As the Universal Declaration of Human Rights turns 70, DW asked people in the Gambia, Cameroon and Malawi which human rights matter most to them.
70 years ago, on December 10, 1948, the Universal Declaration of Human Rights came into being. The United Nations affirmed their belief in fundamental human rights and the member states pledged that they would respect these. DW asked people in the Gambia, Cameroon and Malawi which human rights matter most to them and how they affect them. Here are the ones they chose:
All human beings are born free and equal in dignity and rights.
Cameroon resident: "Every human being has a right to equality. It's not really respected because some people are treated as more important than others."
Everyone is entitled to all the rights and freedoms set forth in this Declaration.
Gambian resident: "Every human being has rights guaranteed by international laws. These rights aren't privileges, but something that each individual has a right to."
Everyone has the right to life, liberty and security of person.
Malawi resident: "The right to life is the most important to me. All the others just follow this one. We all exist, we're here in the world, because we are alive. And for us to keep this life thriving, we have to protect it."
Everyone has the right to freedom of movement and residence within the borders of each state. Everyone has the right to leave any country, including his own, and to return to his country.
Cameroon resident: "I believe in freedom of movement and freedom of speech. But nowadays when you talk any how you are in trouble. And then the right to movement. There are some times (curfews) that have been set by the government, not allowing you move at certain times - I hope that things can be resolved."
Everyone has the right to freedom of thought, conscience and religion.
Malawi resident: "There is one thing that always comes to my mind, which is the right to worship. As a believer, I believe that one has to respect the god that they worship."
Everyone has the right to freedom of opinion and expression; this right includes freedom to hold opinions without interference and to seek, receive and impart information and ideas through any media and regardless of frontiers.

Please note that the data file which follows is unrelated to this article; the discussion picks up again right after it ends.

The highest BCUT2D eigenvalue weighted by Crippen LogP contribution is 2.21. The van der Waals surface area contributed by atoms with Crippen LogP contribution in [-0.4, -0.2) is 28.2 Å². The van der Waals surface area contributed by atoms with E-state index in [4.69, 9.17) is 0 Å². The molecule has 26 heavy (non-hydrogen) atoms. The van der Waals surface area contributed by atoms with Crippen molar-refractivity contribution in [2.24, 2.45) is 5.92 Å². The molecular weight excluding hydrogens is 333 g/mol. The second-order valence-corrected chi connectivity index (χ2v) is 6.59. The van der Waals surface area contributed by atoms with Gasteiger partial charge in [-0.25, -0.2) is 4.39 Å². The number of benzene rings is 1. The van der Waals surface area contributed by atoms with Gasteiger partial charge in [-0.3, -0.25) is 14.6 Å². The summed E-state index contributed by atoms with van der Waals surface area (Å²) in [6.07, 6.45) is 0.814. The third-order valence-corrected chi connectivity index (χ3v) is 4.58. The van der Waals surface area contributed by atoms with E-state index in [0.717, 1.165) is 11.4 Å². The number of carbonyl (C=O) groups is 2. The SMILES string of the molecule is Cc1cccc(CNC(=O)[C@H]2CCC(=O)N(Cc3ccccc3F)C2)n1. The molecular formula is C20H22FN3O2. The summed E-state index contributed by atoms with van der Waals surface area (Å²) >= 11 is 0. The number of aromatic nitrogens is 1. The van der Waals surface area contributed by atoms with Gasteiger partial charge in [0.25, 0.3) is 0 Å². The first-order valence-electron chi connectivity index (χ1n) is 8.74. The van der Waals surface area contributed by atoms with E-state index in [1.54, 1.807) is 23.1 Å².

Cameroon resident: "Here in my country freedom of speech is disadvantageous because you're not free to express yourself, the way you want and if you talk contrary to the government, you're locked up."
Malawi resident: "As a girl, I face a lot of challenges. If I'm being harassed and I don't speak out, I won't be able to reach out to others who may be facing the same challenge."
Everyone has the right to take part in the government of his country, directly or through freely chosen representatives. The will of the people shall be the basis of the authority of government.
Gambian resident: "Here in the Gambia, when we talk about civil and political rights, some people don't know their rights. Civil education should be a priority to the government so the people know when it comes to elections why they are voting. How important is your vote? How is it going to affect national development?"
Everyone has the right to work, to free choice of employment, to just and favorable conditions of work and to protection against unemployment.
Gambian resident: "If you look at the Arab Spring, which started in Tunis, most of the people were not employed. That's the reason one person set himself ablaze and the youths in the country came out to show solidarity."
Everyone has the right to a standard of living adequate for the health and well-being of himself and of his family, including food, clothing, housing and medical care.
Cameroon resident: "Everybody has the right to good health. But what I'm observing is that if you have the money you can have good treatment. You should also treat the poor - all of us have the right to good health."
Everyone has the right to education. Education shall be free, at least in the elementary and fundamental stages.
Cameroon teacher: "The most touching human right to me is the right to education. Education is the best thing you can give to a child, the thing that will define the child when he or she grows up. If I have to stress something, then access to good education is most important. If you have education that will not be useful, it will not amount to something important to our society."
Chimwemwe Padatha in Malawi, Mimi Mefo in Cameroon and Omar Wally in the Gambia contributed to this article.